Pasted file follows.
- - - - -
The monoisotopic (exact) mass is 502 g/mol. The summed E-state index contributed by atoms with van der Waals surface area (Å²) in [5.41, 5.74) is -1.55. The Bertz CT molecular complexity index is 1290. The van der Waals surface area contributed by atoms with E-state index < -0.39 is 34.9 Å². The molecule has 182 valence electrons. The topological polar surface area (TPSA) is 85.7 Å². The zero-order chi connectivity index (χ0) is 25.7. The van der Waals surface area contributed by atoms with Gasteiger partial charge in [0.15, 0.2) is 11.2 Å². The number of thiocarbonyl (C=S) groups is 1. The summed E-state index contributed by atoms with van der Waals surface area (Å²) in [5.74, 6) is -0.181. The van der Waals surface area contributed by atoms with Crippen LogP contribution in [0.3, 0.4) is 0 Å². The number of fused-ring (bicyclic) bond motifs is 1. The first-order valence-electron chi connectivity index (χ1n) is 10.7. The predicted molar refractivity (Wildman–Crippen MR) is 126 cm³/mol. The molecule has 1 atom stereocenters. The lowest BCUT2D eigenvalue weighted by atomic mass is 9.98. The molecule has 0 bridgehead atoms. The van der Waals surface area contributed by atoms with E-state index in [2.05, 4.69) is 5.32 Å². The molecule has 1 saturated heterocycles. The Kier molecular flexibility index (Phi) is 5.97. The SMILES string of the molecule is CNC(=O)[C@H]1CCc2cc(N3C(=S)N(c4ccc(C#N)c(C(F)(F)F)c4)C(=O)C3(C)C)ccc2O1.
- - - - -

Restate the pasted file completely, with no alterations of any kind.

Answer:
The monoisotopic (exact) mass is 502 g/mol. The summed E-state index contributed by atoms with van der Waals surface area (Å²) in [5.41, 5.74) is -1.55. The Bertz CT molecular complexity index is 1290. The van der Waals surface area contributed by atoms with E-state index < -0.39 is 34.9 Å². The molecule has 182 valence electrons. The topological polar surface area (TPSA) is 85.7 Å². The zero-order chi connectivity index (χ0) is 25.7. The van der Waals surface area contributed by atoms with Gasteiger partial charge in [0.15, 0.2) is 11.2 Å². The number of thiocarbonyl (C=S) groups is 1. The summed E-state index contributed by atoms with van der Waals surface area (Å²) in [5.74, 6) is -0.181. The van der Waals surface area contributed by atoms with Crippen LogP contribution in [0.3, 0.4) is 0 Å². The number of fused-ring (bicyclic) bond motifs is 1. The first-order valence-electron chi connectivity index (χ1n) is 10.7. The predicted molar refractivity (Wildman–Crippen MR) is 126 cm³/mol. The molecule has 1 atom stereocenters. The lowest BCUT2D eigenvalue weighted by atomic mass is 9.98. The molecule has 0 bridgehead atoms. The van der Waals surface area contributed by atoms with E-state index in [2.05, 4.69) is 5.32 Å². The molecule has 1 saturated heterocycles. The Kier molecular flexibility index (Phi) is 5.97. The SMILES string of the molecule is CNC(=O)[C@H]1CCc2cc(N3C(=S)N(c4ccc(C#N)c(C(F)(F)F)c4)C(=O)C3(C)C)ccc2O1.